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Daniel Warren
Daniel Warren

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Clarifying Async and Promises

I wanted to clearly present async and promises since the concepts were hard for me to understand at first. Here’s my attempt:

Synchronous javascript means to wait for one action to complete before moving onto the next. For example, imagine a line of five small tables. On all of the tables is a coin, with the exception of the second table, which contains a spinning top. Your job is to go along to each table, flip the coins and spin the top. If you’re doing this synchronously, you would go to the first table, flip the coin and move to the next table. But at the second table, you spin the top but you can’t move to the next table until the top stops spinning. In the real world, this can lead to a bad user experience if you have to wait for something to finish before the rest of the page loads.

Asynchronous requests solve this problem. Instead of waiting for each function to finish, the action is passed to a thread outside of JS. When the request is fulfilled, it’s added to the end of the thread and the callback function will fire. So in our table example, once you spin the top, you can move onto the next table and flip the coin. When the top stops spinning, the table will get shifted to the end of the queue and be ready once you reach the end of the tables.

This ties into promises. A promise is essentially an object that represents an action that hasn’t finished yet but will finish at some point down the road. This makes it easier to handle multiple async requests. When the promise has resolved, we can use the .then function to do something with the returned data. This also makes it easier to chain .then requests together. For example, if we make a request to a server for a token, we want to wait for the token to come back. Once we receive the token, we parse it, and finally do something with that data.

Another example would be if we had an application that is making three separate API requests. Say one API request is for an image, another for the comments, and another for the user data. But we want to wait for all the data to come back before we update the UI so we can use a promise to wait for all the data to finish and then display it to the user. We can use .all to accomplish this with promises.

As a final example below to illustrate promises, we see that A will fire first. Then a fetch request is fired where we wait for a promise from C and then for D. In the meantime, B is fired while we wait. Once C resolves, it fires, then finally D resolves and it fires.

apiCall = () => {
        .then(res => {
            return res.json()
        .then(theData => console.log(D, theData))
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Top comments (2)

rhymes profile image
rhymes • Edited

Thanks Daniel, for the refresh. I still haven't quite internalised JavaScript promises completely so fresh takes are always welcome.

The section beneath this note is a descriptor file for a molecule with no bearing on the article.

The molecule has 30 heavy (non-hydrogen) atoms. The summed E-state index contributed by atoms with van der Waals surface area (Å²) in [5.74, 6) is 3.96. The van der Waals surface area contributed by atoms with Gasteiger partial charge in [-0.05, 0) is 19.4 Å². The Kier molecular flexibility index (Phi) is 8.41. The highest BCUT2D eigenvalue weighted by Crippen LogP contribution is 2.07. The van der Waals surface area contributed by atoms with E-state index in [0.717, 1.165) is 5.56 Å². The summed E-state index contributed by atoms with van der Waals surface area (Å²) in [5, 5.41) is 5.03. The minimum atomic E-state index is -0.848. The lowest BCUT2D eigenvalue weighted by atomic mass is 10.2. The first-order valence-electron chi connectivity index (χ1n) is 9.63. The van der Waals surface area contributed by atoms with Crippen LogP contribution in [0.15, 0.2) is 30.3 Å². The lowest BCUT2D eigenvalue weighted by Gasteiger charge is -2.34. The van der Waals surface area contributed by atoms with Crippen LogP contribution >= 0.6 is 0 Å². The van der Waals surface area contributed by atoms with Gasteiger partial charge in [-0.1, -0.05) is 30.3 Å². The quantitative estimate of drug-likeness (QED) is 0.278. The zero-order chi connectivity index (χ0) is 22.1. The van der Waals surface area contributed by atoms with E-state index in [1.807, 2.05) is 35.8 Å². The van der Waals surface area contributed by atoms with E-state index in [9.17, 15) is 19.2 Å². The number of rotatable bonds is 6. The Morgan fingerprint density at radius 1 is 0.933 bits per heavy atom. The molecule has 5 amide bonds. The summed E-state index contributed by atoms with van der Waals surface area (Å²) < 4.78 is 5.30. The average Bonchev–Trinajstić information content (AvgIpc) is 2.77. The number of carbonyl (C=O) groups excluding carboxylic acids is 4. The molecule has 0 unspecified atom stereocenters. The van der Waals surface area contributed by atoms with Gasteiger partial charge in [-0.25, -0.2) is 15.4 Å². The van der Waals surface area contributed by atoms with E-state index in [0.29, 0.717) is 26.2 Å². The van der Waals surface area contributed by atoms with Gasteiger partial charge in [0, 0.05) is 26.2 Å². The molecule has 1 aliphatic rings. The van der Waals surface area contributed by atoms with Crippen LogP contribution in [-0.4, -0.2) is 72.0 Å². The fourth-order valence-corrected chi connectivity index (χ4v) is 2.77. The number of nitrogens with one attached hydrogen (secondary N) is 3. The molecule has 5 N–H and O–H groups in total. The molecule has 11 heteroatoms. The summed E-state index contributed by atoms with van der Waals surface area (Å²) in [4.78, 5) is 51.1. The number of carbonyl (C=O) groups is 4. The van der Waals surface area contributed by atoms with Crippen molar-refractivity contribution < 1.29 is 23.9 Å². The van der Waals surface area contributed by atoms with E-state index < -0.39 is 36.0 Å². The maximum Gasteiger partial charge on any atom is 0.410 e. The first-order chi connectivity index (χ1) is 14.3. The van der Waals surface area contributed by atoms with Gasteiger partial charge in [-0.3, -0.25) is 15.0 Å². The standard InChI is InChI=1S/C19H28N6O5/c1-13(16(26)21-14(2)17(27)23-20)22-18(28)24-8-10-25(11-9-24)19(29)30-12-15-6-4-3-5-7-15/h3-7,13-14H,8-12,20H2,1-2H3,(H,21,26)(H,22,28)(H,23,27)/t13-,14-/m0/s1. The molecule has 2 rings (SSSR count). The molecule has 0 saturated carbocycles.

I was also exploring the other day the possibilities beyond the "then/catch" pattern with promises because to me it still looks like callbacks, neater and cleaner but there has to be a better way, for readability's sake.

In Python land (see the Twisted framework which influenced Node.js) this problem has been already met. In Twisted promises are called "deferreds" but the issue is the same: cascading callbacks, error handlers, callbacks to your error handlers, sibling callbacks and error handlers can still become a mess to read and understand:

.then(() => {}).then(() => {}).then(() => {}).catch((err) => {})

or in Twisted


What they came up with is:

a decorator named inlineCallbacks which allows you to work with Deferreds without writing callback functions.

So in Twisted you can do this:

def getUsers(self):
        responseBody = yield makeRequest("GET", "/users")
    except ConnectionError:
       log.failure("makeRequest failed due to connection error")
       return []

   return json.loads(responseBody)

makeRequest returns a deferred (a promise) and this way instead of attaching callbacks and error handlers to it you can wait for the response to come back and if an error arises you handle it there and then with try...except (try/catch in JS). In the latest Python versions you can even do this:

async def bar():
    baz = await someOtherDeferredFunction()
    fooResult = await foo()
    return baz + fooResult

So you can basically use await for the deferred/promises to resolve and write synchronous-looking code instead of attaching callbacks, which brings me back to JavaScript and async/await (same keywords of Python, don't know which came first :D).

Instead of attaching callbacks and error handler to your promise you can use async/await to write more readable code:

async function bar() {
  const a = await someFunction();
  const b = await someOtherFunction();
  return a + b;

I found this video by Wes Bos very informing:

ps. this should probably be a separate post since it's so long :-D

warrend profile image
Daniel Warren

Thanks for this. Great stuff!